Movie review: Fassbender, Vikander shine in ‘The Light Between Oceans’
On film, Michael Fassbender is as intense as water is wet so what better place to situate the actor than on an island in a film called “The Light Between Oceans.”
Playing a lighthouse keeper returning from World War I numbed by its horrors, Fassbender gets a chance turn up his intensity level to volume 11.
His character, Tom Sherbourne, takes the solitary job as an opportunity to get away from it all.
The “it” could mean humanity as well as the guilt he feels over surviving a war that claimed the lives of so many others. That his predecessor descended into madness and committed suicide doesn’t seem to faze him. Once on the job, he finds solace in the routine. He’s a by-the-books guy in a job where making log entries is a daily highlight.
Then Tom meets Isabel Graysmark (Alicia Vikander). Before Tom leaves for the island, they share a glance — it’s called “the look” in screenwriter parlance. Rhett Butler gives Scarlett O’Hara one of the more famous ones in “Gone with the Wind.” The “look” is traditionally followed by the “soda shop meeting” where the characters get to find things out about each other. In “Light,” this takes place during a picnic, which Isabel sets up without consulting Tom. Her boldness clearly intrigues him. The fact that Isabel is also beautiful doesn’t hurt.
When Isabel asks Tom to take her to the lighthouse, he tells her that’s against the rules — unless they were married. So Isabel proposes. Yes, she’s not bashful. You can imagine that it doesn’t take long for the high-spirited Isabel to melt away Tom’s icy veneer. They eventually do get married and move to the lighthouse where happiness comes in waves as Tom finds the love of his life.
All is well with the couple until they try to start a family. Two miscarriages later and Isabel is now the one coping with depression. Hard to blame her. An emotional rescue arrives in a dinghy where a baby is found in the arms of a dead man.
Dilemma time. Do Tom and Isabel raise the baby as their own or try to find her family? Isabel most definitely wants to act as her mother. Tom isn’t so sure this is the right thing to do. Will the by-the-books guy simply start cooking the books? Cue that 10cc hit “The Things We Do for Love.”
Happiness returns as Isabel and Tom take joy in raising the adorable girl they call Lucy (Florence Clery).
All is in well with the couple until they return to the mainland for Lucy’s christening. Outside the church Tom sees a woman, Hannah Roennfeldt (Rachel Weisz), at a gravestone for her husband and baby who were apparently lost at sea. Tom’s guilt returns with a flourish, posing yet another moral dilemma. Does he tell Hannah her baby is still alive or keep quiet? His actions set the dramatic ball rolling, putting Tom and Isabel’s love to the test with a nasty pass or fail component.
Based on the 2012 novel by M.L. Stedman, the film takes place in the fictitious town of Partageuse in western Australia (New Zealand serves as the actual location). The visuals from cinematographer Adama Arkapaw are striking and the music from Oscar winner Alexandre Desplat sets the appropriate melancholic tone with just a dash, OK, maybe two dashes of romantic resonance.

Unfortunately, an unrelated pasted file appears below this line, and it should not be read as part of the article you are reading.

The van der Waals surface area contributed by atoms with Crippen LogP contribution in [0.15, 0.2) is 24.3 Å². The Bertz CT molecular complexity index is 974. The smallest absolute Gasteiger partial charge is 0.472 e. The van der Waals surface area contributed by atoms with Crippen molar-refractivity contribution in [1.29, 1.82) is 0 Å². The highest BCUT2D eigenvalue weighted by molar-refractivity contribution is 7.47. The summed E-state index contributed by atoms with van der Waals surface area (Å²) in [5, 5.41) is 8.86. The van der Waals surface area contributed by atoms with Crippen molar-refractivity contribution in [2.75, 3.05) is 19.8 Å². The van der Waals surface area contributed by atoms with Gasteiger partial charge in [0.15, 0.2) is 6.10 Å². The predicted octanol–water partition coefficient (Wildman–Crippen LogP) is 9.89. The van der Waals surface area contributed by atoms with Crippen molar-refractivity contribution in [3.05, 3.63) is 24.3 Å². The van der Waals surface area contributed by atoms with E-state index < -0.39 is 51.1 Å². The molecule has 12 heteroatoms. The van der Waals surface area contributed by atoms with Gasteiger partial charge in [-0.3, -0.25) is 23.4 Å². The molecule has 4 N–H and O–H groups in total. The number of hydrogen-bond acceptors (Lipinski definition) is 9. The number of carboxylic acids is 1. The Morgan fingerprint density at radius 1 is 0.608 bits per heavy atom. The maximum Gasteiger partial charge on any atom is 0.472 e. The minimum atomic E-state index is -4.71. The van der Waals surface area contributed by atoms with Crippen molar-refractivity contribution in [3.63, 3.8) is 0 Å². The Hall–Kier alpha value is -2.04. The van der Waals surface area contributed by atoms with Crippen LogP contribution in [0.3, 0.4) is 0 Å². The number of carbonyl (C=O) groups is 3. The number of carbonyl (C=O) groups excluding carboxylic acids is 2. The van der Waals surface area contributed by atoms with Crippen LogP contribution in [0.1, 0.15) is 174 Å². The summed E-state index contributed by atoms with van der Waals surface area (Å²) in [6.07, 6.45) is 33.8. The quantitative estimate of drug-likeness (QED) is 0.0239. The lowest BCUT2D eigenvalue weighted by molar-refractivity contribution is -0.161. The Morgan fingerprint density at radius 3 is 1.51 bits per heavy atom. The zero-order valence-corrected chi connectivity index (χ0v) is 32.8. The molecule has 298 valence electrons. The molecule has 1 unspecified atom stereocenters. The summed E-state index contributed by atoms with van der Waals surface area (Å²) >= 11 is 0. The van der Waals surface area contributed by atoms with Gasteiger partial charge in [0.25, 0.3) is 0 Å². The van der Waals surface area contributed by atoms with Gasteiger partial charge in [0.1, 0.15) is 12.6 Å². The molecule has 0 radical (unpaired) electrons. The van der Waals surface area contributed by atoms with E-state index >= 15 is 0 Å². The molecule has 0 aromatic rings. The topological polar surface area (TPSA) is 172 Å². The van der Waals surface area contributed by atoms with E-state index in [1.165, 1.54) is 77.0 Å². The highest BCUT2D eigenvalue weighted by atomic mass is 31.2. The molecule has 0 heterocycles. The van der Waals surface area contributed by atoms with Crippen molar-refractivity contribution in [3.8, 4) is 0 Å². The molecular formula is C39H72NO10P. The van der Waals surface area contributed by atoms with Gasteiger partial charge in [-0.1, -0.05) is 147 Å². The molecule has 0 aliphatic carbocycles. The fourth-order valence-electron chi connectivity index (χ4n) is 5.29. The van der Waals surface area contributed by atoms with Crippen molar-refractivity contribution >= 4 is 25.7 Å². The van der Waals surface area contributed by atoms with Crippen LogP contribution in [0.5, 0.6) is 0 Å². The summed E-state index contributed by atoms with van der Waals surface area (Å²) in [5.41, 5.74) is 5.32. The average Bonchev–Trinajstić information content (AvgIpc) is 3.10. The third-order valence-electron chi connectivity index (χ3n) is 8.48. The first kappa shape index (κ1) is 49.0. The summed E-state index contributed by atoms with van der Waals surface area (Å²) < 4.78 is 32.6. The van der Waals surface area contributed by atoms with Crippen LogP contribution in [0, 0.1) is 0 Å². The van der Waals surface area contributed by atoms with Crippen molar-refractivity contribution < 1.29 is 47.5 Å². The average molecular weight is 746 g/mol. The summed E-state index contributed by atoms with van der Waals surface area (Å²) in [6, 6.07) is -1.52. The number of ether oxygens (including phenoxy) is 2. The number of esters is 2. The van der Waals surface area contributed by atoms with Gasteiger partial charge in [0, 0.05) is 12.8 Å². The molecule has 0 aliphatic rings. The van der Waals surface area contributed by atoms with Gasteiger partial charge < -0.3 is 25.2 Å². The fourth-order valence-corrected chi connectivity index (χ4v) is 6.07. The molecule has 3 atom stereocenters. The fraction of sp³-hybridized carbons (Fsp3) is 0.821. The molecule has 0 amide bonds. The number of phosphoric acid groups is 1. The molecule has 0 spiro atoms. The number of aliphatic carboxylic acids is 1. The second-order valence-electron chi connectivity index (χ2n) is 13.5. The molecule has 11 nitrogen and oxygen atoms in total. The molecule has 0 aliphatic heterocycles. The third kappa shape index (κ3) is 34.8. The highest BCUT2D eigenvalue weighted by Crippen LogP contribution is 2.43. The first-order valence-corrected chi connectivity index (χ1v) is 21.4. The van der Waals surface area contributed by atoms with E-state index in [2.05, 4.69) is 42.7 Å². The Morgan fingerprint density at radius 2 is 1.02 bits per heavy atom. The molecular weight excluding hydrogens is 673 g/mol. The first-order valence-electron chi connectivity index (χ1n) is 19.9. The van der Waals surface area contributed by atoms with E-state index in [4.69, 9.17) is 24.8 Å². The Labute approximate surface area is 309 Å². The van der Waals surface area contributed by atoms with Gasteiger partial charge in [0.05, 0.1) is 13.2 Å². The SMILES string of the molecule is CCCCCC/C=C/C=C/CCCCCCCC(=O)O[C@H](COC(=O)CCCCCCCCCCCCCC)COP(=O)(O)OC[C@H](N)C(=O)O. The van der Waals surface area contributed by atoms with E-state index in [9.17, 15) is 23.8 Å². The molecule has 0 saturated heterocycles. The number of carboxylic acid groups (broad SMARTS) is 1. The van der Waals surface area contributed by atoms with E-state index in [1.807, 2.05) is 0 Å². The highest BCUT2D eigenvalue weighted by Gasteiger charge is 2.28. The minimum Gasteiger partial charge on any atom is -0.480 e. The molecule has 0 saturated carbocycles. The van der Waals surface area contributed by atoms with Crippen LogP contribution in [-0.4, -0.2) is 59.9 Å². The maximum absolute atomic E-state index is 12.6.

As for the meaning of the film’s title, the name “Lucy” is derived from the Latin word for “light.” Go ahead, let your imagination run wild. Hannah calls her child Grace, by the way. Not too subtle here. As for the town’s name, in French, it can be applied to someone who “shares easily.” I’m sensing some irony.
In addition to showcasing Fassbender’s talent, the film provides yet another example of why Vikander is in such demand as an actress. The Oscar winner has that versatility thing in her repertoire and she knows how to use it. Her chemistry with Fassbender provides the film with its spark. They reportedly became an “item” off screen during the shoot.
Derek Cianfrance, who directed and wrote the screenplay, has experience with troubled relationships as he demonstrated in “Blue Valentine.” This film isn’t quite as morose. In fact, expect criticism to be leveled at him for being too upbeat.
The film’s biggest problem centers around Hannah. Weisz, another Oscar winner, is a seriously talented actress but her role doesn’t give her enough opportunity to breathe. Cianfrance tries to build up her character with flashbacks but they serve more as a distraction than driving the drama forward.
Hannah almost could have starred in her own movie. Her back story finds her shunned by her father (Bryan Brown) and the community for marrying a German at a time when Germany wasn’t exactly in Australia’s good graces. She appears just as headstrong as Isabel. She will face her own moral dilemma, too, but the conflict is more touched upon than delved into effectively.
Full disclosure: I am a sucker for good romantic tales and have been known get weepy while watching them so I measure the success or failure of films like this by how emotional I get at the end. I have to admit my eyes got a little moist, but I didn’t approach full sob mode.
Anyway, I expect a few tears will be shed from viewers watching “The Light Between Oceans.” Love, sacrifice, reconciliation. It’s all here presented with panache by a top-notch cast in a gorgeous setting. Your heart would need to be a little waterlogged to not get moved a smidgen.
“The Light Between Oceans” is rated PG-13 for thematic material and some sexual content, and is 130 minutes long.
It is written and directed by Derek Cianfrance and stars Michael Fassbender, Alicia Vikander and Rachel Weisz.